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The Fed Buys into Secular Stagnation



As was widely expected, the Federal Open Market Committee (FOMC) held its short-term interest rate steady on September 20 and announced that starting next month the Fed will gradually shrink its $4.5 trillion balance sheet, which it built up in response to the Great Recession to support the economy. The unexpected development was a further reduction in the median view of FOMC participants about where the short-term interest rate will settle in the long run. The Fed apparently endorses the view, promoted by research of some of its own staff, that the slowdowns in the growth rates of productivity and the working-age population have persistently lowered both the economy's potential growth rate and the rate of return on investment.

The FOMC's estimate of the so-called neutral federal funds rate had declined from 4¼ percent a few years ago to 3 percent earlier this year and is now only 2¾ percent. With the federal funds rate currently near 1¼ percent, the Fed is almost halfway through its tightening cycle (assuming that the economy does not significantly overheat in the meantime). Moreover, it is possible that the projected neutral rate will decline further, as the FOMC ponders research that suggests the long-run neutral rate might be as low as 2 percent.

The mechanics of balance sheet reduction were described in a June FOMC announcement. As its Treasury securities mature and its mortgage-backed securities are paid off, the Fed has been reinvesting all of the proceeds to keep its total assets at $4.5 trillion. Starting next month, as much as $10 billion per month will not be reinvested, so that total assets will decline by that much.1 Over time, the amount of maturing and prepaid assets that will be reinvested will decline, and the balance sheet will shrink at a faster pace. Under current plans, the balance sheet could shrink by as much as $50 billion per month by late next year. The FOMC has not indicated a long-run target for its balance sheet. Somewhere in the range of $2 trillion to $3 trillion seems most likely. The pre-recession operating procedure would imply a balance sheet of around $1.5 trillion, but most observers expect the Fed to maintain a significantly higher volume of bank reserves than under the previous regime in order to enhance the safety and liquidity of the financial system.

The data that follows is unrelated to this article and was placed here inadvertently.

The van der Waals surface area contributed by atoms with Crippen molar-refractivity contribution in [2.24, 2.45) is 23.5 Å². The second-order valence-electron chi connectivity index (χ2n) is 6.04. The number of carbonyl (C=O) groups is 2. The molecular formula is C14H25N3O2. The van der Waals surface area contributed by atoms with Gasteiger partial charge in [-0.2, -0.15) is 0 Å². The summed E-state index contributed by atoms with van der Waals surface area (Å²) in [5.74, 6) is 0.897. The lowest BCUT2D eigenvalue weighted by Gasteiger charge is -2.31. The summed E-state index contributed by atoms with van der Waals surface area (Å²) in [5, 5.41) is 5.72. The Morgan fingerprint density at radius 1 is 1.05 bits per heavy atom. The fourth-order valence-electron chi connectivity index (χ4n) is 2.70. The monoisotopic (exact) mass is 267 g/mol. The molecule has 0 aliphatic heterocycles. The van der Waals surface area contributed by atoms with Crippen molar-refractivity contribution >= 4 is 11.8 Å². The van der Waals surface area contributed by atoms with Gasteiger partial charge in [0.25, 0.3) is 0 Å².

Shrinking the balance sheet will tighten financial conditions because it will increase the amount of long-term bonds in the market and thus push up their yields. Much of any increase is probably already priced into bond yields, given that this decision was telegraphed so clearly in advance. The 10-year Treasury yield rose only 2 basis points on September 20 (0.02 percentage points), but it has risen 58 basis points over the past 12 months, in part reflecting expectations of today's decision.

The FOMC continues to project another federal funds rate hike in December. However, Chair Janet Yellen made it clear in her press conference that many participants in the committee are troubled by the decline of measures of core inflation earlier this year. If data over the next three months do not show some evidence of inflation returning toward its target of 2 percent, as the FOMC currently expects, rate hikes are likely to be postponed.

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1. If less than $10 billion of assets mature or are paid off in a given month, then the balance sheet will decline by less than $10 billion that month.

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